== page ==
Letters From The Editors
The scoop from the editors
In my last editorial, I promised both you and me that I'd finish the Tigerwheet tank I've been trying to knit since casting on a year ago. I lied.
It wasn't intentional. I did pick it up a month ago. And when I did, I read my haphazard, contradictory notes written by my recently diagnosed ADHD-impaired brain. And I had no idea what to do next. So, as is my habit, I turned to Twitter, and told everyone I was lost and had no idea how to continue.
Turns out, there are a lot of us who do this (ADHD or not). We write notes that make sense as we're working on a project, but are complete gibberish when we look back at them some time in the future. They are not helpful. Maybe we were fooling ourselves...just writing down something felt like an accomplishment, but if it's not a useful note, what were we really doing?
I take two things from this.
- If writing a simple note showing what changes we made to a pattern is so hard for so many of us, think about the skill and dedication it takes to write a pattern clearly enough so that others can follow it. Take a moment and appreciate, please, the designers who create the patterns we love and use thanks to the hard work of the designer and tech editors who made it easy for us. There would be no Knitty (or any patterns) without them.
- Beating myself up for doing something I've been doing for decades isn't helping anyone, especially me. If I stop and go back to the original pattern, I have live stitches to count and I can figure it out. And maybe next time, I'll take better notes.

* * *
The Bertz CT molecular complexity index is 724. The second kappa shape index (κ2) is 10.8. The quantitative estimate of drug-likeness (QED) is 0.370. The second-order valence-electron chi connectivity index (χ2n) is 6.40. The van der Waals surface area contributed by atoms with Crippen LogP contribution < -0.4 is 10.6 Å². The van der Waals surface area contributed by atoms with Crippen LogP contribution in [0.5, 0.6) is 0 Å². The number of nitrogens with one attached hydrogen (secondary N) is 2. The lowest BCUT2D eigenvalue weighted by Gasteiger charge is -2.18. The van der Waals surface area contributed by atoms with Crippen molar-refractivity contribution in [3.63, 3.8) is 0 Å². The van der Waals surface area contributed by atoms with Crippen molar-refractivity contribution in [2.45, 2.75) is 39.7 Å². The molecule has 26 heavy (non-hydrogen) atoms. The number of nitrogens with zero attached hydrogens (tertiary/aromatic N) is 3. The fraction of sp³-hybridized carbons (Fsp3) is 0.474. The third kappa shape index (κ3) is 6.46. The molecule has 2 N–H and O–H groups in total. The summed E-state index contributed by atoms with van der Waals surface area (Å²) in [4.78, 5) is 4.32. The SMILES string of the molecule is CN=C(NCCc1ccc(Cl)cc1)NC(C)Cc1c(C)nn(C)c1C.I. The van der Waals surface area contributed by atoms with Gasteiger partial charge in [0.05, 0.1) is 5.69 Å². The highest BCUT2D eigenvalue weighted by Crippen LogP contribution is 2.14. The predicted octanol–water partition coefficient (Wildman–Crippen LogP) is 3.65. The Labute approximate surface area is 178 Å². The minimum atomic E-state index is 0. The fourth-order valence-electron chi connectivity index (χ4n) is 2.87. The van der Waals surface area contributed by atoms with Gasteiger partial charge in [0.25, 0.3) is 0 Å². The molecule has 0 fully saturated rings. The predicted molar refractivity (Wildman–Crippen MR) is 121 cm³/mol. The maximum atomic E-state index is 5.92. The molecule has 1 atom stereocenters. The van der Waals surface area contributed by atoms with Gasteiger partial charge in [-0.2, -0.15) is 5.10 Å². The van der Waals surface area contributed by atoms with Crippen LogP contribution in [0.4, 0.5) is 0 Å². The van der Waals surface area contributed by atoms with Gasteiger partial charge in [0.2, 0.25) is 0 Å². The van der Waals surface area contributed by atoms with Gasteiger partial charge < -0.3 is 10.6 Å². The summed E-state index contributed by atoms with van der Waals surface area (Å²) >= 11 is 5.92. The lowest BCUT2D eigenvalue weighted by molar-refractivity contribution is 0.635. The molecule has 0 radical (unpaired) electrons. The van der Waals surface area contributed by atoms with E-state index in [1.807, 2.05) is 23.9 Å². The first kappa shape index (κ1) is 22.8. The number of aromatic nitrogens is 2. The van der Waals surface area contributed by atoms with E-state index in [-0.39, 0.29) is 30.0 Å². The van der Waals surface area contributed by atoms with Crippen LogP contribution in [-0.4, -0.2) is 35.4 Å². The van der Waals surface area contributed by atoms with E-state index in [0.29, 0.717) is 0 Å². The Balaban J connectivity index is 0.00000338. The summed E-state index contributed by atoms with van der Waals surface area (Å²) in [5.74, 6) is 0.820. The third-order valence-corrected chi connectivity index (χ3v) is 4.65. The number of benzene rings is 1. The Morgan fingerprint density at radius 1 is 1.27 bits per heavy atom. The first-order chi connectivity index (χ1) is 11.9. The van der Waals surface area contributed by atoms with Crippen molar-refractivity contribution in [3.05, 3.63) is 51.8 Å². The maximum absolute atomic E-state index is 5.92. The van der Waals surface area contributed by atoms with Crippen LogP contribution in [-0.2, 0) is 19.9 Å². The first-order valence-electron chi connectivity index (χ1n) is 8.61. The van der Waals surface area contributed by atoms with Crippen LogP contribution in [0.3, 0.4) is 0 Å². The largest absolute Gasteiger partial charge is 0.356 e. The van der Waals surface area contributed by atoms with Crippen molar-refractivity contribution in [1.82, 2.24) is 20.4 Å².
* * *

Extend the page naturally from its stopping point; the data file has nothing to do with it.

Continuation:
As Jillian writes in her editorial below, things continue to be a combination of normal-life-hard and pandemic-life-hard and that's not going to change for the forseeable future. So cutting ourselves some slack is essential. The beforetimes rules can't apply any more. Now we need to make self care a priority at the same time as we try to function and keep on keeping on. I think we can get there. Let's keep trying.
This issue is full of the creativity of the kind of people I mention in bullet point 1 above. We've got all sorts of things for you to knit with ease (although some will require more concentration than others, like the new Spot On gloves by Jeny Staiman!). Kate teaches us how to cast on provisionally, 3.5 ways. And Jillian continues her really inspiring process tutorial on how to spin the yarn so she can knit herself a Que Sera sweater in her Knittyspin column.
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I recently wrote an essay for PLY Magazine about consistency. I talk about how so many spinners equate it with perfection, which I think is so, so wrong. I find it’s actually harmful to your spinning, not to mention your stress level. It hit a nerve with people, especially those who stress about getting it all exactly right.
Any spinning you do should have an aspect that makes you happy. Spinning should be done to please yourself. Sometimes new things can be tricky and even irritating, but when I get frustrated, I remember that I’m learning the new thing to make a yarn that will make me happy. I also enjoy everything else I learn along the way.
Since it seems the world is going to keep being hard and stressful on top of regular life, it’s even more important to find a spot – your spot – where you can step out and away from all of that. Peacefully.
My Knittyspin column this issue continues my series about spinning for a project. This time it’s about moving from default yarn to a specific project yarn. My default yarn has my heart, but I also get satisfaction in matching a yarn for a project.
Another thing that pleases me in my spinning is to work with a range of numbers rather than one absolute number when I’m making yarn for a project. A single number stresses me out. As soon as I figured out that I could hit a knitting gauge with a wpi that spanned two or three numbers, I never looked back.
Over the next few months, I urge you to find out what things you really like about spinning, and spend time spinning exactly there.